9 Personal Questions That You Should Never Feel Obligated To Answer
Obviously, you don’t have to answer any questions, ever. You have the blessed right to do whatever you want, answer whomever you want, whenever you want. You can answer ALL the questions if you want. You can be an open book in any kind of way, shape, or form that you want. But you can also request privacy by not answering certain questions (or any of them). Life is not actually a series of MySpace questions. If you don’t want to talk about your personal life or your decisions, you don’t actually have to. When someone asks you a question that makes you feel uncomfortable, you don’t have to answer to be polite.
Recently, a friend of a relative asked me how much money I make. As a freelance writer, that’s not really a sore question as much as it’s a complicated question. And I get that people are curious. They're all like, "How do you support yourself as writer? Aren’t writers super poor and like, "starving artists"? Don’t you guys have day jobs? Do you actually work at Starbucks, it’s okay, you can tell me."
I can, technically, tell them – But I won’t. Because it’s none of their business. A lot of questions are nobody’s business, and we shouldn’t feel compelled to answer them. The following are questions that, unless you really want to, you should never feel obligated to give an answer to:
1. "Do you want children?"
Unless the person asking this is your significant other, who is genuinely involved in the potential of baby-making, no one actually needs to know this. A friend asked me this the other day, and I replied, “Probably. I don’t know. Yes. When I have time. And after I'm done with school. Actually, I don’t know.” Having a kid is complex, huge decision. I feel like women are expected to just know whether they want one or not right off the bat, and that’s ridiculous.
2. "How many people have you slept with?"
If you played Ten Fingers in your college dorm while passing around a handle of Smirnoff, this was the perfect opportunity to find out how many people your friends or roommates have banged. Why are we so curious about this? Why do we care? Are we secretly or subconsciously measuring the level of self-worth this person has? Are we comparing our number to theirs? Going back to the question: you don’t have to tell people what your number is. That’s your business, and no one else’s.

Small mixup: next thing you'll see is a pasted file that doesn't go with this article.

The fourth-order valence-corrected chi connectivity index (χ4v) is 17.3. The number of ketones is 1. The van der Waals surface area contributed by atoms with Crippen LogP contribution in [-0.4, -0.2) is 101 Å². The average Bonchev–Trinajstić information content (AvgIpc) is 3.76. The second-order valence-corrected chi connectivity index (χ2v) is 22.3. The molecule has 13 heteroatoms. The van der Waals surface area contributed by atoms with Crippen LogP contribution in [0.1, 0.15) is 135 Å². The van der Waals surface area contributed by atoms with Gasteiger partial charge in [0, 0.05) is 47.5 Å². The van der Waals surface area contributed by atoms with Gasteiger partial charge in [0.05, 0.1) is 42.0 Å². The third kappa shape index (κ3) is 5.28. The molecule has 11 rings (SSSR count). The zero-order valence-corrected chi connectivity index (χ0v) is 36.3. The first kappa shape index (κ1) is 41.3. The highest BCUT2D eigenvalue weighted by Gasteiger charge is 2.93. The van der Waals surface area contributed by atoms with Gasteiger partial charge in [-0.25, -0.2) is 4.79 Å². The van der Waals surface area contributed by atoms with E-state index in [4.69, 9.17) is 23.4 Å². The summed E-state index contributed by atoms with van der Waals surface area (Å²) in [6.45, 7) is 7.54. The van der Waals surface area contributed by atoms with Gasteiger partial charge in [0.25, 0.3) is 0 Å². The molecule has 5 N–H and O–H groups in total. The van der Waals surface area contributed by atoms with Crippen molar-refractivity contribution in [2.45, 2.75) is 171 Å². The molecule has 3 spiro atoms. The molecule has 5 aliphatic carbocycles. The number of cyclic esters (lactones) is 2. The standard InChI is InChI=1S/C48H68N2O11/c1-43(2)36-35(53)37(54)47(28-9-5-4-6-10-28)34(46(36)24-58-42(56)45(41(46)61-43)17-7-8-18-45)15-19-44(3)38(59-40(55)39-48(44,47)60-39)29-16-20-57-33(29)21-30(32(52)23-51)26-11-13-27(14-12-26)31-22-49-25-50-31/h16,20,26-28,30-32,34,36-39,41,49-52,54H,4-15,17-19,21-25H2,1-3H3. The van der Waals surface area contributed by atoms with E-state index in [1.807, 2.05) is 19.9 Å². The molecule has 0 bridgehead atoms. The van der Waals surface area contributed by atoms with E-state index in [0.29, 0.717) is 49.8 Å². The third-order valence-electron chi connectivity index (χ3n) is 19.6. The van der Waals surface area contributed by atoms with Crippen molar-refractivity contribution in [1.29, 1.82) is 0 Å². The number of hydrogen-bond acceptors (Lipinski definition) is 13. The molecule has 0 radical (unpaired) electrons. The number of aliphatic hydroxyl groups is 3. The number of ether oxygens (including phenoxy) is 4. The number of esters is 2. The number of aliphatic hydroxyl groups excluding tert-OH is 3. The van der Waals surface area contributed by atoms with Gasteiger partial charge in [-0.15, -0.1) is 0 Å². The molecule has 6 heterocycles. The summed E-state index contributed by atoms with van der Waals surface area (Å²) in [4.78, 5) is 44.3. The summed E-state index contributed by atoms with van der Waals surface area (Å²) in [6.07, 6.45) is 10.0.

3. "Do you ever want to get married?"
As progressive as our society is, we still put marriage on a pedestal and deem it as the ultimate goal or achievement for women. Which is why like, 7 out of 10 rom-coms are about women trying to find the right guy to marry. Every woman is expected to want marriage, and if she doesn’t, we figure she’s just resentful or bitter. Or that she’s a “Samantha” (i.e., sexually reckless and hyper-career involved.) Can a woman lead a substantial existence without pining for the married life? (The answer is "no duh.")
4. "How much money do you make?"
A million dollars. Per hour. Go away with this mess.
5. "Do you regret majoring in [insert your major]?"
It almost feels like people expect me or want me to say that I regret majoring in English. “Do you regret majoring in English?” is really a rhetorical question because you are expected to say, “Yes. Yes, I do. What a fool I was. I should have majored in business like you did, because look at you go.” And maybe you do regret your major. Or your college experience. Or whatever. But your regrets are deeply personal and yours alone; no one should be (consciously or subconsciously) making your feel worse about them. Or making you feel regretful to begin with.
6. "Are you exercising?"
You might as well be asked, “Are you okay with being overweight, you unhealthy oger?"
7. "How did you afford that?"
No one is allowed to judge you for your lifestyle that you work for or are able to sustain by your own means. You might have donated your eggs, sold your car, or taken up two jobs — no one needs to know how or why you spend your monies.
8. "What’s your racial/ethnic background?"
Unless a person decides to reveal their background on their own terms, asking them "what they are" is a really dehumanizing.
9. "What’s your favorite band?"
Never put someone on the spot like this. Never. Ever.
Images: Fotolia; Giphy(5)